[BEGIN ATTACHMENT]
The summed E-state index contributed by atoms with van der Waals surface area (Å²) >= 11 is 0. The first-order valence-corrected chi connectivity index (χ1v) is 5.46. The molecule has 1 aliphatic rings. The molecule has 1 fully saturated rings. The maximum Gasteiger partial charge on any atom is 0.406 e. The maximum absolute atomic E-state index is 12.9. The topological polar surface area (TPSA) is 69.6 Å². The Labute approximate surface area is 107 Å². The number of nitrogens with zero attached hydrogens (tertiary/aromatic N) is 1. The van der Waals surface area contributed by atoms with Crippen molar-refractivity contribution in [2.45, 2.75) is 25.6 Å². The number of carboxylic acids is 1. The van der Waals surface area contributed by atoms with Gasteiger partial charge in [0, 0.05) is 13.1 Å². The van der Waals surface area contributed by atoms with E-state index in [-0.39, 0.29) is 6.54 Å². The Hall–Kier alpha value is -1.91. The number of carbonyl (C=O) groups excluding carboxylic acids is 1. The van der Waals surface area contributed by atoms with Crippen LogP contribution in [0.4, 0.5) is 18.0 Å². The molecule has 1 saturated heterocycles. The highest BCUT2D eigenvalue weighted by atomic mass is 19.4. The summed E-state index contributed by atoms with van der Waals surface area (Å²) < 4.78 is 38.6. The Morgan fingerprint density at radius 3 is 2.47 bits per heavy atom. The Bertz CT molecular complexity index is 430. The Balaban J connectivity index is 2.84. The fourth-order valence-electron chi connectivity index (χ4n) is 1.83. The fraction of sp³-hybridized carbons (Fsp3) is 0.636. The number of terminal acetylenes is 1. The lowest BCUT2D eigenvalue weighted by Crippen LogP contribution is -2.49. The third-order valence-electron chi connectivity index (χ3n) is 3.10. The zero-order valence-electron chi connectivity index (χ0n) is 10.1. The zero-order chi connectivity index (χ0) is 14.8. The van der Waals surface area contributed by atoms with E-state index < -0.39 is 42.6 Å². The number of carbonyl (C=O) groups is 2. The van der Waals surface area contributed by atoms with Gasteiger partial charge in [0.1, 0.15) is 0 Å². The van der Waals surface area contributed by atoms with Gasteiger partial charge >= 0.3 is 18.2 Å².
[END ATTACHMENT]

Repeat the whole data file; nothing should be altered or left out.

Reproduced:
The summed E-state index contributed by atoms with van der Waals surface area (Å²) >= 11 is 0. The first-order valence-corrected chi connectivity index (χ1v) is 5.46. The molecule has 1 aliphatic rings. The molecule has 1 fully saturated rings. The maximum Gasteiger partial charge on any atom is 0.406 e. The maximum absolute atomic E-state index is 12.9. The topological polar surface area (TPSA) is 69.6 Å². The Labute approximate surface area is 107 Å². The number of nitrogens with zero attached hydrogens (tertiary/aromatic N) is 1. The van der Waals surface area contributed by atoms with Crippen molar-refractivity contribution in [2.45, 2.75) is 25.6 Å². The number of carboxylic acids is 1. The van der Waals surface area contributed by atoms with Gasteiger partial charge in [0, 0.05) is 13.1 Å². The van der Waals surface area contributed by atoms with E-state index in [-0.39, 0.29) is 6.54 Å². The Hall–Kier alpha value is -1.91. The number of carbonyl (C=O) groups excluding carboxylic acids is 1. The van der Waals surface area contributed by atoms with Crippen LogP contribution in [0.4, 0.5) is 18.0 Å². The molecule has 1 saturated heterocycles. The highest BCUT2D eigenvalue weighted by atomic mass is 19.4. The summed E-state index contributed by atoms with van der Waals surface area (Å²) < 4.78 is 38.6. The Morgan fingerprint density at radius 3 is 2.47 bits per heavy atom. The Bertz CT molecular complexity index is 430. The Balaban J connectivity index is 2.84. The fourth-order valence-electron chi connectivity index (χ4n) is 1.83. The fraction of sp³-hybridized carbons (Fsp3) is 0.636. The number of terminal acetylenes is 1. The lowest BCUT2D eigenvalue weighted by Crippen LogP contribution is -2.49. The third-order valence-electron chi connectivity index (χ3n) is 3.10. The zero-order valence-electron chi connectivity index (χ0n) is 10.1. The zero-order chi connectivity index (χ0) is 14.8. The van der Waals surface area contributed by atoms with E-state index < -0.39 is 42.6 Å². The number of carbonyl (C=O) groups is 2. The van der Waals surface area contributed by atoms with Gasteiger partial charge in [0.1, 0.15) is 0 Å². The van der Waals surface area contributed by atoms with Gasteiger partial charge >= 0.3 is 18.2 Å².